Fall 2008 Caravan of Countries Along the Central Asian Silk Road travel blog

Martyr's Lane Mosque

Victims of a 1990 squabble with Russia - Martyr's Lane

Eternal flame at Martyr's Lane with Baku TV tower in Background

Baku Panorama

Palace of the Shirvanshas'

Auto Body Art

Archeology Students Making Tedious Measurements at the Palace

Shirvanshas Palace

Stone Calligraphy at the Palace

Stone Calligraphy at the Palace

Iceri Sahar (Old City) Ruins

Young Ladies in the Old City

Benched with a Smile

Old City Walls

Festive Lunch

The Real Deal - Middle East Flying Carpets

Maiden's Tower

Taking in the views

Excavations & Renovations

Subterranean Ruins

View from Above

Four Adults & a Child

Gunga Jim

Silk Road Souvenirs

Neolithic Hunters of Gobustan

Neolithic Stone Carvings

Neolithic Stone Carvings - horses?

Neolithic Shelter

Antlered Stone Carving

Contemporary Bib Heyat Mosque on South Baku Bay

Bib Heyat Mosque

10/10/08 Friday

(Today’s photos and those from some of the previous and subsequent days were inadvertently taken at a high ISO setting resulting in a lot of graininess on many of the photos. I’m probably more disappointed about this than you are!)

We started the day on the south side of the city at Martyr’s Lane, a memorial to Bakuvians who died during the 1990 invasion of the Red Army. The monument rises up a hillside to gardens that have spectacular views of the city and its bay.

We made our way down to the Old City where we visited the grounds of the 15th C. Palace of the Shirvanshahs, the ruling dynasty in the Middle Ages. The palace complex was extensively restored in the early 2000’s and a platoon of young archeology student under the direction of their teacher still toil on the finishing touches. The restoration helps the visitor imagine the lifestyle of bygone days in all its grandeur.The Arabic script carved into huge stone blocks is particularly impressive.

After a lunch of tasty local cuisine in a subterranean, open air courtyard restaurant we walked through Iceri Seher (Old City) to its signature landmark, the 90 foot tall, 12th C. Maiden’s Tower. There are many legends associated with the tower. Your Google skills will allow you to read about the Maiden’s Tower if the gory details interest you! Photos from the tower show excavated Old City Ruins in the vicinity of the Tower as well as the thriving carpet and souvenir trades that prosper in the surrounding lanes.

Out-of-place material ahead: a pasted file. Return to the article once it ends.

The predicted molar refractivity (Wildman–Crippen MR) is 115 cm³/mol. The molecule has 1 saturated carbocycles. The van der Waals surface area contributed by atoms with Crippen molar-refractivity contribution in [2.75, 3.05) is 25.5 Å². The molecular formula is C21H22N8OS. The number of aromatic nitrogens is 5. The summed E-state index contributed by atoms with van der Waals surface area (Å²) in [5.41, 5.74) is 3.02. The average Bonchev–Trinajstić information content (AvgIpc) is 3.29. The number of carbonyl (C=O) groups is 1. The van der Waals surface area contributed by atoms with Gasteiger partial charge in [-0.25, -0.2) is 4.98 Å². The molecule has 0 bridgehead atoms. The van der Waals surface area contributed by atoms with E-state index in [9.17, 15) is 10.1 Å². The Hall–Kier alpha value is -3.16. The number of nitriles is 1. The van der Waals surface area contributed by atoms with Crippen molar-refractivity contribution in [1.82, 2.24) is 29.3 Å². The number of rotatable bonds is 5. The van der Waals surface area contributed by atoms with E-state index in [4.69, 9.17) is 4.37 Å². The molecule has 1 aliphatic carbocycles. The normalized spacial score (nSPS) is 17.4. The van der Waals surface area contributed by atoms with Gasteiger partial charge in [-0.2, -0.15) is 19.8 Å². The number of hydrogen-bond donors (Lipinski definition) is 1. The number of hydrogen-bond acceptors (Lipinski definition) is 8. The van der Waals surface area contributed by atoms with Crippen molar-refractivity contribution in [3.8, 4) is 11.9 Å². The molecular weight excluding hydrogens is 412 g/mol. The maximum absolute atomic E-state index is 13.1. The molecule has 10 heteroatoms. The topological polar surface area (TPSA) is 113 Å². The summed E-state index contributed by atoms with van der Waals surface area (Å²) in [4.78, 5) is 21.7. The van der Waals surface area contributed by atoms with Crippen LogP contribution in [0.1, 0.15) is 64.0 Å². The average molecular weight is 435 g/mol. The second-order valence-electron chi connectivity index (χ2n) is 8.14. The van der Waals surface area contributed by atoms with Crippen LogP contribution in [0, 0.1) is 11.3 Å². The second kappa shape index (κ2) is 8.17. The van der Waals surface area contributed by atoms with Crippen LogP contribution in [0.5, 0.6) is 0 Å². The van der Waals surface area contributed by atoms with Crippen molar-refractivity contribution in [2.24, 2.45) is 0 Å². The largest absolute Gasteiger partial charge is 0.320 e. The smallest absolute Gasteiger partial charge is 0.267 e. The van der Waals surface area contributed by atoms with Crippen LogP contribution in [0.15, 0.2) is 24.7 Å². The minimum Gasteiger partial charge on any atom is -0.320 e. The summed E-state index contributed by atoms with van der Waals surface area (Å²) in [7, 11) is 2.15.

In mid-afternoon we took a 60km drive south of the city to Gobustan (Qobustan) to view12,000 year old Stone Age cave dwellings where several thousand petroglyphs (etchings in the walls of the collapsing caves) depict the animals, customs and tranditions of the people who inhabited the region. Our guide worked at the site as a child and young man helping to develop interpretations of the findings. His insights brought the place to life as did the small on-site museum.

The shores of the Caspian Sea once came to the base of the cliff dwellings. The sea has receded several hundred meters over the milleniums but you still have magnificent views of the Sea.

During my previous visit to Baku there were dozens and dozens of early 20th C. oil rigs visible just off the coast of the Bay of Baku. In the intervening years, these rigs have all been dismantled, which probably bodes well for environmental restoration but forces you to use your immagination to visualize life here during the initial oil boom. If you want to see this forest of offshore oil rigs, it is still possible by renting a copy of the James Bond movie, The World is Not Enough, and watching the opening scenes.

On the return drive to Baku we stopped at the contemporary Bibi Heybet Mosque that shined with polished marble despite a gloomy sky. Just below the point on which the mosque sits there is a large industrial shipyard that doesn’t exactly compliment the contemporary mosque.

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